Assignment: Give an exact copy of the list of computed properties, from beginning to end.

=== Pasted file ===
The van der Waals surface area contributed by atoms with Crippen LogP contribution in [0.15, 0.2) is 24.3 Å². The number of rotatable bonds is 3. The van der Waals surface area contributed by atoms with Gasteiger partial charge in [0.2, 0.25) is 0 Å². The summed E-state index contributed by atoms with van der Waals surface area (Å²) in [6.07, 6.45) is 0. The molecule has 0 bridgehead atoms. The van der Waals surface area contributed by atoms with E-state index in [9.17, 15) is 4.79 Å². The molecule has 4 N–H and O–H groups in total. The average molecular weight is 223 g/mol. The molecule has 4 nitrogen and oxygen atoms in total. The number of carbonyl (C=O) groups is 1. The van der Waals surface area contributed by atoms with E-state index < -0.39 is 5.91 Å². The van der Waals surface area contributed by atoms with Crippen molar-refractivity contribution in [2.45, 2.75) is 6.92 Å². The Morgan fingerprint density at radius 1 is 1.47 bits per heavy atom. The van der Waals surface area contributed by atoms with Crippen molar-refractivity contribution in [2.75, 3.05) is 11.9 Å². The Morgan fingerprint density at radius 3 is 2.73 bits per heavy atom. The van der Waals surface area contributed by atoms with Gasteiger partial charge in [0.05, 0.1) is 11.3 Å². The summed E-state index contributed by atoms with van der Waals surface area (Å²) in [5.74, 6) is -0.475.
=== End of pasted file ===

The van der Waals surface area contributed by atoms with Crippen LogP contribution in [0.15, 0.2) is 24.3 Å². The number of rotatable bonds is 3. The van der Waals surface area contributed by atoms with Gasteiger partial charge in [0.2, 0.25) is 0 Å². The summed E-state index contributed by atoms with van der Waals surface area (Å²) in [6.07, 6.45) is 0. The molecule has 0 bridgehead atoms. The van der Waals surface area contributed by atoms with E-state index in [9.17, 15) is 4.79 Å². The molecule has 4 N–H and O–H groups in total. The average molecular weight is 223 g/mol. The molecule has 4 nitrogen and oxygen atoms in total. The number of carbonyl (C=O) groups is 1. The van der Waals surface area contributed by atoms with E-state index < -0.39 is 5.91 Å². The van der Waals surface area contributed by atoms with Crippen molar-refractivity contribution in [2.45, 2.75) is 6.92 Å². The Morgan fingerprint density at radius 1 is 1.47 bits per heavy atom. The van der Waals surface area contributed by atoms with Crippen molar-refractivity contribution in [2.75, 3.05) is 11.9 Å². The Morgan fingerprint density at radius 3 is 2.73 bits per heavy atom. The van der Waals surface area contributed by atoms with Gasteiger partial charge in [0.05, 0.1) is 11.3 Å². The summed E-state index contributed by atoms with van der Waals surface area (Å²) in [5.74, 6) is -0.475.